Writers: Matt Ballantyne and Toby Hampton
Director: Toby Hampton
Christmas can be a bittersweet time especially when all the excitement turns into frantic hours of cooking, family rows and wishing you were anywhere else. For Tracy, in Matt Ballantyne and Toby Hampton’s 21 Round for Christmas opening at the Hope Theatre, it’s mostly just bitter in a 65-minute monologue about memory, friendship and long-held regrets.
Tracy is trapped in the kitchen cooking Christmas dinner while her extended family play games, eat Doritos and ignore her from the other room. Recalling happier times with her best friend Jackie, Tracy thinks about the fun they used to have and where it’s got them, all the while keeping an eye on the cooking including Carol’s vital vegan tart.
Expanding on a filmed extract released during lockdown, Ballantyne and Hampton’s comic piece is a lot of fun as the cheeky Tracy instantly connects with the audience who, like Willy Russell’s Shirley Valentine, is alone in a room “talking to the walls”. In fact, Tracy directly addresses and acknowledges what is very much her audience, with some amusing moments of interaction with unsuspecting men in the front row who double as some of her fellow characters.
In creating a sense of confederacy, Tracy is open, sometimes brash and gossipy, dramatically recreating some of the key events of her life including a clunky séance that she finds so silly that she behaves very badly for the fun of it, a series of seductions in posh bars where she divides men into cowards and a far ruder word beginning with ’c’, and a grand romance with an American named Gregory. These reconstructions balance nicely with the narrative parts of the show in which Tracy focuses her savage wit on the family we hear through the walls.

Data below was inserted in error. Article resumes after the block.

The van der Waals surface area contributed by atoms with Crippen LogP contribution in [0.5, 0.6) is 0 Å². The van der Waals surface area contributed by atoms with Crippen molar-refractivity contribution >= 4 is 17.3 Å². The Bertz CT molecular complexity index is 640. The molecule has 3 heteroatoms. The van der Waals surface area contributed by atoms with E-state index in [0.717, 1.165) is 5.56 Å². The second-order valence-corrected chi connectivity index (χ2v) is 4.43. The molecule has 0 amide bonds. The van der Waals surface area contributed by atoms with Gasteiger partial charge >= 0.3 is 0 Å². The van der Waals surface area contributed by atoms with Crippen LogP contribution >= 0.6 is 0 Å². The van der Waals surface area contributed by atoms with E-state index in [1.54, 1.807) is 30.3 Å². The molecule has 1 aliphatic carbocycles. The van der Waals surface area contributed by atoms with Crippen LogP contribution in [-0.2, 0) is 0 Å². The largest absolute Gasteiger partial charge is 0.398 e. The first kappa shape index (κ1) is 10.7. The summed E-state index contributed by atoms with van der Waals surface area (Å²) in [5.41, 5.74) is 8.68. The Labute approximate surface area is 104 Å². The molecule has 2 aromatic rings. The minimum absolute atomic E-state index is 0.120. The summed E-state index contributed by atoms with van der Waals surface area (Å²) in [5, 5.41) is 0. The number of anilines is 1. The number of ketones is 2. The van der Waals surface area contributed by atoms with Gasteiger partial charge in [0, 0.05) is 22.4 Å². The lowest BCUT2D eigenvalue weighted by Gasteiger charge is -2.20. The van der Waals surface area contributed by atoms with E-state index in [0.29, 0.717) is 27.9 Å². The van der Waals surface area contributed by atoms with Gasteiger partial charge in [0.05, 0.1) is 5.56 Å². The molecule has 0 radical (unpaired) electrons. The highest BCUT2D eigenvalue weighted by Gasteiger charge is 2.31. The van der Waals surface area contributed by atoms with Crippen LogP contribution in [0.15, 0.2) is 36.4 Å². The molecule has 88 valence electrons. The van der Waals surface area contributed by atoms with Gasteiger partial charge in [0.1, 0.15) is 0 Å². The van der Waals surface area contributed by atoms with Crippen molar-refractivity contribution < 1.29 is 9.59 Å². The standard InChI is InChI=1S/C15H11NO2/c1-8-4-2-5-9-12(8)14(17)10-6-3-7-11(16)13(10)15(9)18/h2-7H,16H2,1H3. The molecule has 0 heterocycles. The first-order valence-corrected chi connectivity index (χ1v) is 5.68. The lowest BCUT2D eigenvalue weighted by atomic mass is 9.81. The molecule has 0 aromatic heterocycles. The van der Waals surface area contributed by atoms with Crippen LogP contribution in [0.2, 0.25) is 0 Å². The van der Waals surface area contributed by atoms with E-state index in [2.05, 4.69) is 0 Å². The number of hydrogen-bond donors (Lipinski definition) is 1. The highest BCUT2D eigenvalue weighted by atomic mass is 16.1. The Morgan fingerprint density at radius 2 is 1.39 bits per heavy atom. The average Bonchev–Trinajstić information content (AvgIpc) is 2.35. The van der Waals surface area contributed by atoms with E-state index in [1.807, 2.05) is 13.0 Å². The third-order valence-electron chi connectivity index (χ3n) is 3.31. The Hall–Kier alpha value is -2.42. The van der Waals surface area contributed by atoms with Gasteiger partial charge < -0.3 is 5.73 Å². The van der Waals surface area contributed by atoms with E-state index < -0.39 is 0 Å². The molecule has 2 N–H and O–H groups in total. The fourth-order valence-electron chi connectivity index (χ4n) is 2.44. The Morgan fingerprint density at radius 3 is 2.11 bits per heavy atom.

Yet, while there is considerable focus on the non-festive past and the enduring friendship between Tracy and Jackie, 21 Round for Christmas doesn’t spend quite enough time in the present explaining why the once fearsome Tracy is now mutedly preparing dinner for her ungrateful family, the nature of those relationships and even her status in the household. There is something very solitary, perhaps lonely, in Tracy’s situation, absented from the party next door. It is a dynamic that Ballantyne and Hampton could further explore to understand why this fun, engaging woman is essentially in exile – is it by choice or is there a deeper level to her current living situation?
Clare Bloomer is fantastic as Tracy and within minutes wins the audience over, drawing them into the story with a conversational delivery that feels fresh and unrehearsed. It’s not easy to sustain the comic energy across the show but Bloomer is equally adept at the hilarious re-enactment of past scenes as maintaining focus in the narrative sections, eventually introducing a tinge of sadness for a life not lived that a future iteration could also expand on.
The inevitable shadows that fall across the comedy story are well managed and could even be bigger, but between Ballantyne, Hampton and Bloomer they make this character feel very real, a creation who exists beyond the time we see her. And while her terrible family may sound like they are having a good time, we’re much better off in the kitchen with Tracy.
Runs until 18 December 2021